• Line edits - have nothing to do with the story...okay, they have a little to do with the story, but when working on line edits you aren't concentrating on "what" you are saying but rather "how" you say it. For fiction, the first duty of a good line editor is to polish the writing, elevate the style of the work, and make the prose as pleasing, engaging, and readable as possible. For those who write quickly, it's likely that your work could benefit from several passes of line editing. While there is no doubt that the quality of self-published works has risen over the years, there are still too many indie authors who don't spend enough time in this important part of writing. Moreover, if you are seeking traditional publishing, it's essential not to "skimp" when it comes to line editing. For either path, when you take the time and effort to apply the additional layers of polish of line editing, it will make an incredible difference in how brightly your work shines. So, no matter which path you plan on persuing for publication,  I highly suggest you work on strengthening your line editing skills.

  • Copy edits - do two things. The first is to ensure that the entire work is following adhering to a single style guide (more on this in just a minute), Second, the copyedit is performed to correct grammatical errors such as run-on sentences, incomplete sentences, noun/verb disagreement, and fixing problems such as dangling modifiers, pronoun confusion, and using the wrong word -- is it few or less?  Now, a style guide may be a new term for some of you. It was for me the first time I hired an editor, so let me just take a minute to explain that further. The English language is complicated, and there is vast disagreement on many subjects regarding what is "correct." This is a fact that drives Robin crazy because she is an analytic person (an ex-engineer) and she enjoys math where the is always a single answer to an equation and there is never any disagreement. Style guides are the referee that set the rules.  They cover subjects such as whether to use the Oxford comma? (You an look that up on your own if you don't know what it is). How many words are considered a "short introductory phrase" (where a comma is eliminated), and lays down a number of rules about capitalization, hyphenation, and even whether a number should be written with numerals or spelled out. Once a style guide is selected, the copy editor is going to make sure that the rules of "that" guide are followed. There are two major style guides (Chicago Manual of Style and the AP Style Guide), but there are also companies that start with one, but then make slight exceptions from them which become the new "bible."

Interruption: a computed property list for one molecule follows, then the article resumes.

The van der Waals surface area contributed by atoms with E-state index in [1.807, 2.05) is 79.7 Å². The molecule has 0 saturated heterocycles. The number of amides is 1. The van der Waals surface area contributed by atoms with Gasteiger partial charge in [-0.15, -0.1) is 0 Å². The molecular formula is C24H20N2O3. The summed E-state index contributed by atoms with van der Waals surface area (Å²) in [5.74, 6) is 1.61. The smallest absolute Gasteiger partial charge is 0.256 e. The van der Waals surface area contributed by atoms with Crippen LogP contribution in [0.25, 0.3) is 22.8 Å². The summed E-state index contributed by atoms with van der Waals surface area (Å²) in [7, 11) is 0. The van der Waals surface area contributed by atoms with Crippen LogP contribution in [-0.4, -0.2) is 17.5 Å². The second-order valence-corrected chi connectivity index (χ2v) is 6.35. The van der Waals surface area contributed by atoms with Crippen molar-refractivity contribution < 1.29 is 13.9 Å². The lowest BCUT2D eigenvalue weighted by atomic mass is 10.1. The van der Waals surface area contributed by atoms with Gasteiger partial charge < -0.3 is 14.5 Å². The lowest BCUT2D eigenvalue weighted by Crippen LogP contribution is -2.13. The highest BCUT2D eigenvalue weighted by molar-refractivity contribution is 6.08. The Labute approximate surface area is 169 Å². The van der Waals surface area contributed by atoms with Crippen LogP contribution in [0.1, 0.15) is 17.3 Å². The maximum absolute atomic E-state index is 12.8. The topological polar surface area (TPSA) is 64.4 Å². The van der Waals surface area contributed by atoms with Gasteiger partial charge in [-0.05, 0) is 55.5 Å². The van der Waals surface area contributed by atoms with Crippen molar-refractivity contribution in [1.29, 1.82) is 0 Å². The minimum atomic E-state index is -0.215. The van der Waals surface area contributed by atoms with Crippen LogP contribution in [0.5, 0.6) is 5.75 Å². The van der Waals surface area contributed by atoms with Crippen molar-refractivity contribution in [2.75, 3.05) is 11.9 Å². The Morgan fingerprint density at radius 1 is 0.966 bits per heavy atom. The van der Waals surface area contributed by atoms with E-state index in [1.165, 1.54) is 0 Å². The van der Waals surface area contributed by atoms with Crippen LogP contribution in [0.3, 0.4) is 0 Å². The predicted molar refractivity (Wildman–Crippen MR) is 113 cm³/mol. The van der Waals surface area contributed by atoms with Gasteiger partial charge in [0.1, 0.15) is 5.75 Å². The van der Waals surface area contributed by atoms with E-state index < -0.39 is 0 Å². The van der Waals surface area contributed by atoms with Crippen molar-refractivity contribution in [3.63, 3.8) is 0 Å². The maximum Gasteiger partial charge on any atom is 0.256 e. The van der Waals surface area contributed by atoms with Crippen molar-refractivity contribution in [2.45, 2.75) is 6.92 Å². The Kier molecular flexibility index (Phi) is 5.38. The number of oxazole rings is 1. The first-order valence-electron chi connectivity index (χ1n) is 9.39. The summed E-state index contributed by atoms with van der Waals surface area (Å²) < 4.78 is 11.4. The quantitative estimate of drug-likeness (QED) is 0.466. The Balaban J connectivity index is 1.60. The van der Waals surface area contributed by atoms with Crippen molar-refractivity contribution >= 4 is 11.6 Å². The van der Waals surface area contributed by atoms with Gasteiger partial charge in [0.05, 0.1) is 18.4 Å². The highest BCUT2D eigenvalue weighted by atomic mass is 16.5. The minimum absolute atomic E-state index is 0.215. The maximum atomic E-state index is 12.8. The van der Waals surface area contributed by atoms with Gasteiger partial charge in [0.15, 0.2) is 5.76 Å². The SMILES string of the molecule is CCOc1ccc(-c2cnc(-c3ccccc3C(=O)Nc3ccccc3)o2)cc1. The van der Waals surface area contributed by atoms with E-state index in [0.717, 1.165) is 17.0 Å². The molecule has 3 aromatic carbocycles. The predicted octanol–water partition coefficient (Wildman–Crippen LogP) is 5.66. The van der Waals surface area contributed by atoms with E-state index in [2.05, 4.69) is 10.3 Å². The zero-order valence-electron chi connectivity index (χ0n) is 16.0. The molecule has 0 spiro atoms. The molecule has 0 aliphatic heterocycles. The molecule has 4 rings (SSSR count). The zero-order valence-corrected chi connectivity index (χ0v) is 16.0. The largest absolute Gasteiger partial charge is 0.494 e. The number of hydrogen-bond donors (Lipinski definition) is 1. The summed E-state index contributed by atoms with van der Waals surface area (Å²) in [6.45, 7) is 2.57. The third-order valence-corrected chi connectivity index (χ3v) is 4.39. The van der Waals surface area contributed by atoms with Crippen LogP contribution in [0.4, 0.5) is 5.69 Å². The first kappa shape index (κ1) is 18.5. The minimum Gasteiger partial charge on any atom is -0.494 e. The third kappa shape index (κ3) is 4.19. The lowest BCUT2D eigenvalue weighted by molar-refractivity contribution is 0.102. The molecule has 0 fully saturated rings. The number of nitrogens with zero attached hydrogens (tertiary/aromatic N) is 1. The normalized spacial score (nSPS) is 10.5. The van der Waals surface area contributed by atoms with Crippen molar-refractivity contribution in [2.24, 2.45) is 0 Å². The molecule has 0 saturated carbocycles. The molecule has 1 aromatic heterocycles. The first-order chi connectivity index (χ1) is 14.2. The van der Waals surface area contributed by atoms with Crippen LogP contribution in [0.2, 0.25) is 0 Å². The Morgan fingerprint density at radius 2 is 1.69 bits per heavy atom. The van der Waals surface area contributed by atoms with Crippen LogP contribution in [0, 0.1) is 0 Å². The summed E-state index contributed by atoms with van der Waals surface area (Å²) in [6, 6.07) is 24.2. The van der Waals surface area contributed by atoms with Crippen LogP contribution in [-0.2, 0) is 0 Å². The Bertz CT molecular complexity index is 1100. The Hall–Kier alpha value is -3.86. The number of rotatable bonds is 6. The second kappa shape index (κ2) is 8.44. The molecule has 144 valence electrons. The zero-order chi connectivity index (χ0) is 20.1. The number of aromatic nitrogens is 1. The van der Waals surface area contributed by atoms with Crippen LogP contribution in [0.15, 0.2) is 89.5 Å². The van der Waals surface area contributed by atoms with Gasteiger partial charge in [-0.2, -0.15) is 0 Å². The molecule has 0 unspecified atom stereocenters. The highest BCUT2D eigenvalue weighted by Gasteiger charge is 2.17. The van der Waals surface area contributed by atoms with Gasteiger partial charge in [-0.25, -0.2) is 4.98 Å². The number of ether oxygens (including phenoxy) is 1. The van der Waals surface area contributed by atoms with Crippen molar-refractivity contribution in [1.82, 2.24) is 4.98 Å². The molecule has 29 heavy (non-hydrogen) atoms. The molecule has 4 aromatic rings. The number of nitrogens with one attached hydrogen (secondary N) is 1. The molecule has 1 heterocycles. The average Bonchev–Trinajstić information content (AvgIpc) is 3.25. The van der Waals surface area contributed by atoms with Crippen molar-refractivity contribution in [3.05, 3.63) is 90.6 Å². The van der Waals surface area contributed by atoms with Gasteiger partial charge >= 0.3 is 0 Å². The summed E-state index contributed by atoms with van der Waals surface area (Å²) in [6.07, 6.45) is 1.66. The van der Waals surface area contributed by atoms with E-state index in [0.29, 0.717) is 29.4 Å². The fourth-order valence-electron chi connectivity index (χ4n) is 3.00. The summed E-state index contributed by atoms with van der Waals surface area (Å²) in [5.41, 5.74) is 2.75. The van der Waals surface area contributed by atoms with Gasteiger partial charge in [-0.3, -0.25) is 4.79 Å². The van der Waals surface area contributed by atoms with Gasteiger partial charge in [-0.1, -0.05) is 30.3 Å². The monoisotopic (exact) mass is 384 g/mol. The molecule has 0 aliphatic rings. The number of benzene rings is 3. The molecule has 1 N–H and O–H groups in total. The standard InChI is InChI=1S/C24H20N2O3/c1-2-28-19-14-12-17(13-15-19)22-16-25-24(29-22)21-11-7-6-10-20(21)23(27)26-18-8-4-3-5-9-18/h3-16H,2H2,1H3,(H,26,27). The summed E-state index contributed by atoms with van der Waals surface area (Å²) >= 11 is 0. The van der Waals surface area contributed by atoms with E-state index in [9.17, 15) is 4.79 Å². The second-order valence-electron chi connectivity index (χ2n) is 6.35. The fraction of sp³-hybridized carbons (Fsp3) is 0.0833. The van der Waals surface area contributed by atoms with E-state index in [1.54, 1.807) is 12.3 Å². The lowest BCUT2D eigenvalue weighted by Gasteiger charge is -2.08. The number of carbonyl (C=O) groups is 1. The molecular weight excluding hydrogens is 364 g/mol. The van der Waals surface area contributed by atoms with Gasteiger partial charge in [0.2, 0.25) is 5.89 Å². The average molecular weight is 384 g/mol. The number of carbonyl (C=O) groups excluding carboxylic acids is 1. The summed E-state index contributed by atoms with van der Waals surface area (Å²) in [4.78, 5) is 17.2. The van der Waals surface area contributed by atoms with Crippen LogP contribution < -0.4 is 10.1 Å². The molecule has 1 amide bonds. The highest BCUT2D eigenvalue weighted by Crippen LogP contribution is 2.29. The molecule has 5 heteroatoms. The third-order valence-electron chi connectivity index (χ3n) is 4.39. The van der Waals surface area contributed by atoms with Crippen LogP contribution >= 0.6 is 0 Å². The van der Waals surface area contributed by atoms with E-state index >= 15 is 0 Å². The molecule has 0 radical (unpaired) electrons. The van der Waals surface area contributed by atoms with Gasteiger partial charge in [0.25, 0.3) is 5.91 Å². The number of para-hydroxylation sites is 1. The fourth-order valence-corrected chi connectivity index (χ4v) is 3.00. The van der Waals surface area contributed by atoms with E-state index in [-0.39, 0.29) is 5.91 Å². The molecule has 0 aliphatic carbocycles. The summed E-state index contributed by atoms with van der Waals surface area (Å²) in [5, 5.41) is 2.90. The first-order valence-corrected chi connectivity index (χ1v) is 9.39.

Okay, that was longer than I expected, but I think it's important to set that stage before digging in further. As the post's title indicates, today I'm going to talk about line editing. Generally speaking, I say that you should do all your line edits BEFORE starting copy edits, although many editors will do them at the same time. The reason I say this. Is while doing a line edit, you may inadvertently make a grammatical error, so you want the copy editor to come along behind you and "clean up."